We use cookies to enhance your experience on our website. By continuing to use our website, you are agreeing to our use of cookies. You can change your cookie settings at any time. Find out more

Contents

Music from the Earliest Notations to the Sixteenth Century

WILLAERT AND THE ART OF TRANSITION

Chapter:
CHAPTER 15 A Perfected Art
Source:
MUSIC FROM THE EARLIEST NOTATIONS TO THE SIXTEENTH CENTURY
Author(s):
Richard Taruskin

And yet the perfection of the ars perfecta shows up all the more clearly against its rough-hewn rival. Of course the rough-hewn metrical psalm was just as deliberately rough-hewn as the perfected style was deliberately perfected. We have just seen examples of both from a single composer, who chose his styles according to his purposes. The difference shows up particularly well at the “joints”—the line ends and cadences: pronounced and emphatic in the metrical psalm, artfully smoothed over in the Latin motet. Indeed, there is no place where Ex. 15-3a, the opening of Qui consolabatur me, could have broken off without interrupting something in progress.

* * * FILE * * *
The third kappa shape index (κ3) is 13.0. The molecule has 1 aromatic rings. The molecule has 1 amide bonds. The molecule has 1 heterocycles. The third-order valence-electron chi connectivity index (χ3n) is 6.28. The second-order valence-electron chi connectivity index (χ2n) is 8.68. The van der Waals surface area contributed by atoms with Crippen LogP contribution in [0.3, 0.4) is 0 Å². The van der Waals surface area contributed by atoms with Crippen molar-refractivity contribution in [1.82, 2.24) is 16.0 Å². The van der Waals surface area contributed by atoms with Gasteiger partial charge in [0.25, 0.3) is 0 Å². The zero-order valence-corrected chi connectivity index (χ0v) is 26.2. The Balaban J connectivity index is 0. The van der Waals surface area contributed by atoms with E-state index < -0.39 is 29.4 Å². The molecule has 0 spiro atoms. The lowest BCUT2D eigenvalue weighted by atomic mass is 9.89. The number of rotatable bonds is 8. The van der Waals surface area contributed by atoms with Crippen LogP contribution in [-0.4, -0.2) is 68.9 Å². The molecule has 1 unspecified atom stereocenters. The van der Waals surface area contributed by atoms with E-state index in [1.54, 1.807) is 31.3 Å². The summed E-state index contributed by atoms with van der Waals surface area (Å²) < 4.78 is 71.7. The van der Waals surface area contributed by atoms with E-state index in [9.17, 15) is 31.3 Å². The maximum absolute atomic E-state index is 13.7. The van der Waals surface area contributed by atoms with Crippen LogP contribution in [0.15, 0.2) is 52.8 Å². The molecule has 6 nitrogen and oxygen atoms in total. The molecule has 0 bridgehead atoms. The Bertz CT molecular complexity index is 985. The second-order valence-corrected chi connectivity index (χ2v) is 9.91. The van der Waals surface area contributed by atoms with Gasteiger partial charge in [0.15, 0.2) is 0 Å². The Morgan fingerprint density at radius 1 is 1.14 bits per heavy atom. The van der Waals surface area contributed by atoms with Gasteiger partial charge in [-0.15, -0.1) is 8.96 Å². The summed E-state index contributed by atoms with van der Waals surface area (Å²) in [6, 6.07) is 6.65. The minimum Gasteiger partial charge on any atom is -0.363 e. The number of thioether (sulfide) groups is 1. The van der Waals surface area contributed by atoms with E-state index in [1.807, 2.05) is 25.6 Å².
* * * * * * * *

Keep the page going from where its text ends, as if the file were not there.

Citation (MLA):
Richard Taruskin. "Chapter 15 A Perfected Art." The Oxford History of Western Music. Oxford University Press. New York, USA. n.d. Web. 2 Sep. 2014. <http://www.oxfordwesternmusic.com/view/Volume1/actrade-9780195384819-div1-015007.xml>.
Citation (APA):
Taruskin, R. (n.d.). Chapter 15 A Perfected Art. In Oxford University Press, Music from the Earliest Notations to the Sixteenth Century. New York, USA. Retrieved 2 Sep. 2014, from http://www.oxfordwesternmusic.com/view/Volume1/actrade-9780195384819-div1-015007.xml
Citation (Chicago):
Richard Taruskin. "Chapter 15 A Perfected Art." In Music from the Earliest Notations to the Sixteenth Century, Oxford University Press. (New York, USA, n.d.). Retrieved 2 Sep. 2014, from http://www.oxfordwesternmusic.com/view/Volume1/actrade-9780195384819-div1-015007.xml
Users without a subscription are not able to see the full content. Please, subscribe or login to access all content.